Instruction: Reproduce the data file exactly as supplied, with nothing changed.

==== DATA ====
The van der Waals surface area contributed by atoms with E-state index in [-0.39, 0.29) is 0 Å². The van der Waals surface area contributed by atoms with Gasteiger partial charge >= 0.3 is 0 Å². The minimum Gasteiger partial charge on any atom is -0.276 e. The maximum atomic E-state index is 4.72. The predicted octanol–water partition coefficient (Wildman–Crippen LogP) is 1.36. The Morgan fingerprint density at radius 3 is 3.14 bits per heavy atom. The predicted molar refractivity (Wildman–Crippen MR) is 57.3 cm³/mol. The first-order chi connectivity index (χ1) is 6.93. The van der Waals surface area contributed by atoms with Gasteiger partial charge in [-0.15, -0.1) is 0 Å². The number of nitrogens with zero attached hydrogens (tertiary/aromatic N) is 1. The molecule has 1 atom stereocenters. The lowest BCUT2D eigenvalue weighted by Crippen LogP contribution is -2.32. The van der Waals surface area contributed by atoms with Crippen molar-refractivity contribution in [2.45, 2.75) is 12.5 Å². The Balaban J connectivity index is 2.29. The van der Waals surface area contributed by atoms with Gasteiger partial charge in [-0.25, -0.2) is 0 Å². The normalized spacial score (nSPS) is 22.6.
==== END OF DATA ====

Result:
The van der Waals surface area contributed by atoms with E-state index in [-0.39, 0.29) is 0 Å². The van der Waals surface area contributed by atoms with Gasteiger partial charge >= 0.3 is 0 Å². The minimum Gasteiger partial charge on any atom is -0.276 e. The maximum atomic E-state index is 4.72. The predicted octanol–water partition coefficient (Wildman–Crippen LogP) is 1.36. The Morgan fingerprint density at radius 3 is 3.14 bits per heavy atom. The predicted molar refractivity (Wildman–Crippen MR) is 57.3 cm³/mol. The first-order chi connectivity index (χ1) is 6.93. The van der Waals surface area contributed by atoms with Gasteiger partial charge in [-0.15, -0.1) is 0 Å². The number of nitrogens with zero attached hydrogens (tertiary/aromatic N) is 1. The molecule has 1 atom stereocenters. The lowest BCUT2D eigenvalue weighted by Crippen LogP contribution is -2.32. The van der Waals surface area contributed by atoms with Crippen molar-refractivity contribution in [2.45, 2.75) is 12.5 Å². The Balaban J connectivity index is 2.29. The van der Waals surface area contributed by atoms with Gasteiger partial charge in [-0.25, -0.2) is 0 Å². The normalized spacial score (nSPS) is 22.6.